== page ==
Scientists from the Oxford Parkinson’s Disease Centre (OPDC) together with Edinburgh Prion Unit have developed a new diagnostic test for Parkinson’s that measures the “stickiness” of alpha-synuclein; one of the key proteins in Parkinson's, in the cerebrospinal fluid (CSF). This same protein forms sticky clumps known as Lewy bodies within the brain cells of people with Parkinson's and dementia with Lewy bodies (DLB). There is currently no definitive test that allows doctors to determine if someone has Parkinson's or related dementia, especially at the early stage and the diagnosis is based purely on clinical symptoms and can only be confirmed with a post-mortem examination of the brain.
Previous efforts to develop a test for alpha-synuclein have produced inconsistent results because the protein is also found in the brain and CSF of healthy subjects. It is only when the protein clumps together that it causes problems.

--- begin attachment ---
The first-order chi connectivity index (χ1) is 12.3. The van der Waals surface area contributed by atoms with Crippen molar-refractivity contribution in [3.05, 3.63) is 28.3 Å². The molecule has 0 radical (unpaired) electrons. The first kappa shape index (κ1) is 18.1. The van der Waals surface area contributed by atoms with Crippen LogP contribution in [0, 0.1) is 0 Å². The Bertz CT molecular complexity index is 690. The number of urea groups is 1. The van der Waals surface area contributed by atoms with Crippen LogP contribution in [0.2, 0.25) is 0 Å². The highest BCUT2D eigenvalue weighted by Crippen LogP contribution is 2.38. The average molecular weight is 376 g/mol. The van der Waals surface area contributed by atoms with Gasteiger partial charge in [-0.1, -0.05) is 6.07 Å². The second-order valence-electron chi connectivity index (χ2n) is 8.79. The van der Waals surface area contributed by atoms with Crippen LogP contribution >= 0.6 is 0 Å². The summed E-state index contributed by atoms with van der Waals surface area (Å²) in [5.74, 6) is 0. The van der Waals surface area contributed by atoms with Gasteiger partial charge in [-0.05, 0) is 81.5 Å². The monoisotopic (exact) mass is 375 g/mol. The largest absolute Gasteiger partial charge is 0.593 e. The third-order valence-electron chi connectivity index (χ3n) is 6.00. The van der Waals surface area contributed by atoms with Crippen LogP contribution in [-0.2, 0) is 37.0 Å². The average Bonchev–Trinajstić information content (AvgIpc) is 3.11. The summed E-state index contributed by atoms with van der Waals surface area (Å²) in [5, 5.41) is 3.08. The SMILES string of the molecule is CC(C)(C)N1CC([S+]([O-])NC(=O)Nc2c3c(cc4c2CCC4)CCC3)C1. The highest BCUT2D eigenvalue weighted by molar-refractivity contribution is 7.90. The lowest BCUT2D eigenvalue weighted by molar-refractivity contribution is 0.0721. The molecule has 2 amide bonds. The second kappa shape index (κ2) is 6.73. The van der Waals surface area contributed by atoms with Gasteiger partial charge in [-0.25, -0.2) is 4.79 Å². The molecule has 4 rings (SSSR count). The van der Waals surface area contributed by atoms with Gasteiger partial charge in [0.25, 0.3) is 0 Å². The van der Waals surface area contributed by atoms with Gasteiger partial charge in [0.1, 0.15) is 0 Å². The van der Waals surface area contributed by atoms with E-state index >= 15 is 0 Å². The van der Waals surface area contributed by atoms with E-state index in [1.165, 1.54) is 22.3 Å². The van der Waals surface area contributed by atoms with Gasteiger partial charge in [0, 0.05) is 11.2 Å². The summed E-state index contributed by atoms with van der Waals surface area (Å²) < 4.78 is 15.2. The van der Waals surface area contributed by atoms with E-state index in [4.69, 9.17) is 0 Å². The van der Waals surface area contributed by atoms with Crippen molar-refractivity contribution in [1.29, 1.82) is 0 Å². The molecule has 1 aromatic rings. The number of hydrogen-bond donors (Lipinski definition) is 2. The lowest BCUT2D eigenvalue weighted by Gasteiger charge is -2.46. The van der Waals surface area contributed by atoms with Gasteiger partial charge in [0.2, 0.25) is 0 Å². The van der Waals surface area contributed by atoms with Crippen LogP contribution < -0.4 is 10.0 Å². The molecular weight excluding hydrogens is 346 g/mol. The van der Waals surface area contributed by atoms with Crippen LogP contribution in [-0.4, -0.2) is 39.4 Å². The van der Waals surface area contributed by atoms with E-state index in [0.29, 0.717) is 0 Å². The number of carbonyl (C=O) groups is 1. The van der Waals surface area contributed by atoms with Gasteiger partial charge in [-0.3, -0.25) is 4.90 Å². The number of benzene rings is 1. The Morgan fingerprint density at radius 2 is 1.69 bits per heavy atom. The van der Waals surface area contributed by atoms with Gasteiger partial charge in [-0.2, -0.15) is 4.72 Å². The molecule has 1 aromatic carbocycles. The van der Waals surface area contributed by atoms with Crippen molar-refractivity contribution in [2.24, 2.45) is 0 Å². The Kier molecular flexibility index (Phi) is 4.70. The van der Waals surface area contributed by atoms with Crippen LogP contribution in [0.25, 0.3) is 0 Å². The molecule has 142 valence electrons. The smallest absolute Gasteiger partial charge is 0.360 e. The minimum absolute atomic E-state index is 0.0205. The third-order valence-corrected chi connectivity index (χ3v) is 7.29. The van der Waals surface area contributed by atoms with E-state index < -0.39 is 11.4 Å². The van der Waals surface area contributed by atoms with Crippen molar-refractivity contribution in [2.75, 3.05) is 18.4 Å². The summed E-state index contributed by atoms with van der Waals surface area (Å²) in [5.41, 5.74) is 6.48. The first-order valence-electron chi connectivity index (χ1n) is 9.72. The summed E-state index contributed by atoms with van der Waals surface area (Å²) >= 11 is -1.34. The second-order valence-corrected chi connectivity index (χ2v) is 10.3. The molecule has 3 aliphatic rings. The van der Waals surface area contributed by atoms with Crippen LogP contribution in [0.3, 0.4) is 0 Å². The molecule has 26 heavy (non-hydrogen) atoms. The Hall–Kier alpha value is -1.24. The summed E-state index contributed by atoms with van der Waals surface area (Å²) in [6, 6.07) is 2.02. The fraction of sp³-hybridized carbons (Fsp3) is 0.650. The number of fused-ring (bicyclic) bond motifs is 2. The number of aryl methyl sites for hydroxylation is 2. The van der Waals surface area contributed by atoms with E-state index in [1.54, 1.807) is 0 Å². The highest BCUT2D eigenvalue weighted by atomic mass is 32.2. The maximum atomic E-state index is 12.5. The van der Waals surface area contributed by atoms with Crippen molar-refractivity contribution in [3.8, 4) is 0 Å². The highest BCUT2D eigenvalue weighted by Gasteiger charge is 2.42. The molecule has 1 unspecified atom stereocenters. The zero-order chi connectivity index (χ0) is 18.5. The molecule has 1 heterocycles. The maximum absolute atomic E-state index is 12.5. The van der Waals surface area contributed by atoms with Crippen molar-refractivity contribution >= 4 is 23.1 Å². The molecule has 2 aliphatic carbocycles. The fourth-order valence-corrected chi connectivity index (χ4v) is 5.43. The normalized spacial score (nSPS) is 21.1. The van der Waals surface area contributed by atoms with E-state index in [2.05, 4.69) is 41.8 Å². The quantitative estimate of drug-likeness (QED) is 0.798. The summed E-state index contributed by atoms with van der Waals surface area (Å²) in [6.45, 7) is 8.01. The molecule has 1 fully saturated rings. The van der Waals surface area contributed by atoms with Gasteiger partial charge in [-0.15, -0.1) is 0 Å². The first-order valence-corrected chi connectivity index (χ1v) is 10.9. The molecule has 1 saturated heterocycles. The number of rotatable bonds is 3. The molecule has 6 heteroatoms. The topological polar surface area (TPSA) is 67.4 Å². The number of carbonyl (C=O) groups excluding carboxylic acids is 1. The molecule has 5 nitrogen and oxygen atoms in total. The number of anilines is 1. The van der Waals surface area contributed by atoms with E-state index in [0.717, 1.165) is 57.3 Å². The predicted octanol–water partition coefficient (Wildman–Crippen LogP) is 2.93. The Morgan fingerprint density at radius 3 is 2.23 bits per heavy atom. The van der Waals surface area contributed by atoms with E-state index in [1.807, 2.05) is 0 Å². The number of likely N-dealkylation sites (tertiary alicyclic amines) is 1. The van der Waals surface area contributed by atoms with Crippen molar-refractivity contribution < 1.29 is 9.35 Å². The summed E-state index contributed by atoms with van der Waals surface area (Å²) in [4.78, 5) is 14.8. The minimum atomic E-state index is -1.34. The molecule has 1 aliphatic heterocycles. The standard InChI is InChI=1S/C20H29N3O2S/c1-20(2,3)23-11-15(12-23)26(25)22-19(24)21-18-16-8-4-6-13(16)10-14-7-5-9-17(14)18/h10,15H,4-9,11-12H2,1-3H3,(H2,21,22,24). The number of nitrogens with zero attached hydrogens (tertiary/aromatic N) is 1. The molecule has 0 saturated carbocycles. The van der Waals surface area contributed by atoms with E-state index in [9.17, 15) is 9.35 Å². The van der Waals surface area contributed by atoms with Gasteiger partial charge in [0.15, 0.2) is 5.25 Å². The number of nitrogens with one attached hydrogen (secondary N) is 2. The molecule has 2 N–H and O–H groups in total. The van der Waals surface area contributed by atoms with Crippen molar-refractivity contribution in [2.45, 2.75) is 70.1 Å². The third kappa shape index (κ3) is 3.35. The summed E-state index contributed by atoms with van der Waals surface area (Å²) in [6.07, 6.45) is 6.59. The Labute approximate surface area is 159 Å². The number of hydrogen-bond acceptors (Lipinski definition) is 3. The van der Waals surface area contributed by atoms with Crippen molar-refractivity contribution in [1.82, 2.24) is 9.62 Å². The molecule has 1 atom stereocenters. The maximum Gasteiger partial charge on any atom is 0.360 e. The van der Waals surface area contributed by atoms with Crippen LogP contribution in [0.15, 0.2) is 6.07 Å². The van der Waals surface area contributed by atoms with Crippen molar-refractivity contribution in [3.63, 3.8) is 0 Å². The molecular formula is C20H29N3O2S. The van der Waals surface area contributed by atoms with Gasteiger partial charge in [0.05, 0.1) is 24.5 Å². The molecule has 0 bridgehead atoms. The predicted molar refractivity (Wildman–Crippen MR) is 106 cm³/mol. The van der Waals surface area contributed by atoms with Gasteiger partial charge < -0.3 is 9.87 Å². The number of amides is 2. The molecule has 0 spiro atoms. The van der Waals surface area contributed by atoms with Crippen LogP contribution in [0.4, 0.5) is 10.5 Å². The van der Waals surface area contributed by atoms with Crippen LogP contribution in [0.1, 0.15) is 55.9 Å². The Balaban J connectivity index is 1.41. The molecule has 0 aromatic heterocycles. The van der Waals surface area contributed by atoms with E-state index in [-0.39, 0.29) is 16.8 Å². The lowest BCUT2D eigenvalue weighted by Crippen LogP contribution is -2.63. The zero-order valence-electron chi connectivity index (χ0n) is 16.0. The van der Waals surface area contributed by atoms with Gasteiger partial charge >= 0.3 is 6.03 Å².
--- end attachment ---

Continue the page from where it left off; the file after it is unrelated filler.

An extremely sensitive technology called real-time quaking-induced conversion (RT-QuIC) allows the measurement of stickiness of proteins and this approach has already been used to detect CSF prion protein in Creutzfeldt-Jacob disease.
Using RT-QuIC technology in the brain material derived from Oxford brain bank and CSF samples from the OPDC Discovery cohort, Dr Laura Parkkinen and her team were able to detect “sticky” alpha-synuclein protein in people with Parkinson's and DLB with sensitivities of 95% and 92%, respectively, and with an overall specificity of 100% when compared to Alzheimer and controls. Interestingly, few people known to have risk of developing Parkinson's/DLB (i.e. people with REM sleep behaviour disorder) had a positive result suggesting that this test could potentially detect those at risk before their motor and/or cognitive symptoms appear and thus allow the initiation of early treatment that could slow or even stop the condition.